The coronavirus emergency will lead to changes, some desirable and some not. Here is my starter for ten likely outcomes.
One. An increase in obesity, as those already inclined to inactive and unhealthy lifestyles sit at home, sustained by delivered pizza and chips.
Two. The loss of many small businesses, including those that were part of the social fabric such as coffee shops, pubs, specialty shops. Some city streets will be unrecognisable.
Three. Bitterness among the friends and relatives of those who die, which will compound the pressure for a public inquiry into the government’s handling of the emergency in the interests of providing “closure”. The inquiry will do no such thing.
Four. Increased taxation, not to provide better public services but to pay off the massively increased borrowing required for financial support to people during the shut down.
Five. The exploitation of the emergency by public authorities to relax scrutiny and other procedures which ensure openness in decision-making. Parliament is to be shut down and local councillors will delegate decisions to officers, meeting only occasionally by remote methods, effectively excluding press and public from meetings.
Six. A resurgence of social and community networks and a strengthening of personal relationships. Talking by phone or holding video-meetings will become frequent and commonplace, and there will be hard evidence that many business meetings really don’t need to be face-to-face.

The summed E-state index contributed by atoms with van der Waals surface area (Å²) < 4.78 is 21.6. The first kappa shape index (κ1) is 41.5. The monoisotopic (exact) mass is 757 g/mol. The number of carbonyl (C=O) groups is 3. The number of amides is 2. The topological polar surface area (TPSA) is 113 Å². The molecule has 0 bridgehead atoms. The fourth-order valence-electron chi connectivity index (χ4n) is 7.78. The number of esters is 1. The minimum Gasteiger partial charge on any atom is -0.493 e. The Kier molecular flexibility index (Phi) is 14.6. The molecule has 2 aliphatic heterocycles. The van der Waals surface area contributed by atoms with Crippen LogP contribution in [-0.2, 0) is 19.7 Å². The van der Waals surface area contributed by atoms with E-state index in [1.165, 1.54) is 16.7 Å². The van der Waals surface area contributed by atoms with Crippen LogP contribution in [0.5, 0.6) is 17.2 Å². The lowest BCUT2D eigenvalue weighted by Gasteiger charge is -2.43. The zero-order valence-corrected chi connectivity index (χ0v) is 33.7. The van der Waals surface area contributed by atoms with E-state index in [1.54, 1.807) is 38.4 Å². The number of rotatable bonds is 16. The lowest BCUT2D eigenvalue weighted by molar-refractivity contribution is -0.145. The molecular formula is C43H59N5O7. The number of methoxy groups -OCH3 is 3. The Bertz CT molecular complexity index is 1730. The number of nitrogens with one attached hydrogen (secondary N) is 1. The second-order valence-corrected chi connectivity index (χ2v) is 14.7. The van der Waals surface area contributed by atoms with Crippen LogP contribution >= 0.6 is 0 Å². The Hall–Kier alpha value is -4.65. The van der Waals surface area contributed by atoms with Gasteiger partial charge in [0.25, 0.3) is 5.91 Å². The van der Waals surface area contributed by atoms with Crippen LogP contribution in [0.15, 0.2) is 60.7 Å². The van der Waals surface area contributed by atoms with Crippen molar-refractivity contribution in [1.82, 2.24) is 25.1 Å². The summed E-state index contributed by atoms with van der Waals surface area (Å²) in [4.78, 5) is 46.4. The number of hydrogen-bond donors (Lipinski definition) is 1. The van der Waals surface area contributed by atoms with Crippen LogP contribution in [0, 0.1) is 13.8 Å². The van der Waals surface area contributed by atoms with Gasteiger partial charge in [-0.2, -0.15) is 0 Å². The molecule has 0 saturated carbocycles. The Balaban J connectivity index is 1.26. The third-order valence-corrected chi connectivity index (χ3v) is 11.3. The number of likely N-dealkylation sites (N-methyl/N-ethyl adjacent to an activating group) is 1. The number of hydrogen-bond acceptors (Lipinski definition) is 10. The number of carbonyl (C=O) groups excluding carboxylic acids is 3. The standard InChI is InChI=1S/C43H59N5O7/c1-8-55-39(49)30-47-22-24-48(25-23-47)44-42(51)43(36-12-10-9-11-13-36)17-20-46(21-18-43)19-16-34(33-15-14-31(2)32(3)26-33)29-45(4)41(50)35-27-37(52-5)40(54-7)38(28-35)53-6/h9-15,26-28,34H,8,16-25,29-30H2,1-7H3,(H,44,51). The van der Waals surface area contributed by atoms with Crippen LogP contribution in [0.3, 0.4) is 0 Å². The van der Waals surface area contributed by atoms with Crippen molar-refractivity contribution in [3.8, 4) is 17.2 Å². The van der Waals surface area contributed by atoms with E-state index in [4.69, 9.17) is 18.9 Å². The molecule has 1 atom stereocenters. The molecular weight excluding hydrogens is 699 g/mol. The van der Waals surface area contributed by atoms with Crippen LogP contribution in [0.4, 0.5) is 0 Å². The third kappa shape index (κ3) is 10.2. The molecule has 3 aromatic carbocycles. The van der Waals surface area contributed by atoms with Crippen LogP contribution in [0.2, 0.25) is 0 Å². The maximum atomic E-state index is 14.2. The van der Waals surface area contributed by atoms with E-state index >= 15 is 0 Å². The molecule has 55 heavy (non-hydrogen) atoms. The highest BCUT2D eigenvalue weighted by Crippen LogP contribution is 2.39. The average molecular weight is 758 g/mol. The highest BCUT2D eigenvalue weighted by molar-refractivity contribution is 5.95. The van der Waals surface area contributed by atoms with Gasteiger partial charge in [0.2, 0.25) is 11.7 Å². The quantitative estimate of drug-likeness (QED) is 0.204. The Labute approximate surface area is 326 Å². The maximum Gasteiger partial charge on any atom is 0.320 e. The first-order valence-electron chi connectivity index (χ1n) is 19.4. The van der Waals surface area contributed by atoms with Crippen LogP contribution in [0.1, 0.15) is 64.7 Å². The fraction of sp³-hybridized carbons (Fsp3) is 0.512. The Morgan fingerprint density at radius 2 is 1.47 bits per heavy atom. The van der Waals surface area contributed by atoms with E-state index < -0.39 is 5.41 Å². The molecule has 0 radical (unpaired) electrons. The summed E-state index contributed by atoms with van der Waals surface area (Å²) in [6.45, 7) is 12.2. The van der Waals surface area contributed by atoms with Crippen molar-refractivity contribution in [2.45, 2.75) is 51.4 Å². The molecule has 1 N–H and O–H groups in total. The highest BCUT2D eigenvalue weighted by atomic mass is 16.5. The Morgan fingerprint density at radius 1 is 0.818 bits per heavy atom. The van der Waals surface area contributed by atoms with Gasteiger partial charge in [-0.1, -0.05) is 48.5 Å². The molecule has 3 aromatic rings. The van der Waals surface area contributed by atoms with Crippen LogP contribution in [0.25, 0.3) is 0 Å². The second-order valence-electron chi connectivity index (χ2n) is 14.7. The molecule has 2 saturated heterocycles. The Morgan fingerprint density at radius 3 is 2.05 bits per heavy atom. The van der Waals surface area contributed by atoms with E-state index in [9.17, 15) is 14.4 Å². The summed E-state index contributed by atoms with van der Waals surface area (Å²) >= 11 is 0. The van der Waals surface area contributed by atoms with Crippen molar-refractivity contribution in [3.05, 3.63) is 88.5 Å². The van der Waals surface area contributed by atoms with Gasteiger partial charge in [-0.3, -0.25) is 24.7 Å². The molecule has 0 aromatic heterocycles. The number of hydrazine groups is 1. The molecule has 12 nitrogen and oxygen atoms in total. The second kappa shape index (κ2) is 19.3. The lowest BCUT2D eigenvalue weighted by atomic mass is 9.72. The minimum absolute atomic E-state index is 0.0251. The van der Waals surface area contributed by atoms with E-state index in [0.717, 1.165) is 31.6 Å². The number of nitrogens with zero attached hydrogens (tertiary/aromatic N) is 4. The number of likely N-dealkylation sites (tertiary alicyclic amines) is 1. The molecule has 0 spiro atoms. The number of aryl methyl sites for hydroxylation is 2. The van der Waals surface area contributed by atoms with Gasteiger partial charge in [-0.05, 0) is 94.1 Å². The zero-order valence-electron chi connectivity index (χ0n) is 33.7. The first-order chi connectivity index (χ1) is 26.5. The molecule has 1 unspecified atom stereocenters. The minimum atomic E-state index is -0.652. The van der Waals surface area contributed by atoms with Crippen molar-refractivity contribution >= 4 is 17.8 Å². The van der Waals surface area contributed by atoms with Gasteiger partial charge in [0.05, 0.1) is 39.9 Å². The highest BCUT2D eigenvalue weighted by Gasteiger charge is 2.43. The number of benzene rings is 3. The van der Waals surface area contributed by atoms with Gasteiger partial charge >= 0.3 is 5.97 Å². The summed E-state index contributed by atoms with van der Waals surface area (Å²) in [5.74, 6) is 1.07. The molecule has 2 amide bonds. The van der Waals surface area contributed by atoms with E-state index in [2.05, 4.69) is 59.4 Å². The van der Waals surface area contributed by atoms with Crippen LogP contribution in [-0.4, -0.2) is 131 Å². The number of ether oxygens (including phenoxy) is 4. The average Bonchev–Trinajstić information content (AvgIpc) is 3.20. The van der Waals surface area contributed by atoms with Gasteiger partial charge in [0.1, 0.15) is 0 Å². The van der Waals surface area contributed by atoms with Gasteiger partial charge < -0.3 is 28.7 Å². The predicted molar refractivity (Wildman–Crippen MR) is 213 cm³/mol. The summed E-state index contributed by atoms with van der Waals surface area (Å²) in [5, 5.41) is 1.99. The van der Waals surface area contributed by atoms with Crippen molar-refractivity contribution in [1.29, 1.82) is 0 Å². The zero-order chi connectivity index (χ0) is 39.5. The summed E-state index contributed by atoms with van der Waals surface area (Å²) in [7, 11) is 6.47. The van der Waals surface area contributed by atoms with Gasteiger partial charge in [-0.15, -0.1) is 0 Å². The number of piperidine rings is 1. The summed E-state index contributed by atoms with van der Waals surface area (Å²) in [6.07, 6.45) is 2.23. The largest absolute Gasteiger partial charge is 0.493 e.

Seven. Cleaner air in cities, already evident from the live air pollution statistics, will become permanent as people realise there is no need to go back to pre-emergency travel patterns.
Eight. A kinder and more thoughtful public discourse, as people judge that divisive Brexit is a trivial issue compared to the need to come together to stop people dying from the coronavirus.
Nine. A permanent reduction in disease brought about by a recognition of the value of hand-washing, still regarded as one of the most effective ways of minimising the transmission of bugs and other nasties.
Ten.. An abundance of new writing, particularly novels, drawing on the live-changing impacts of the emergency. Some will be utter rubbish, a few will be great.
And there will be many more lists like this one.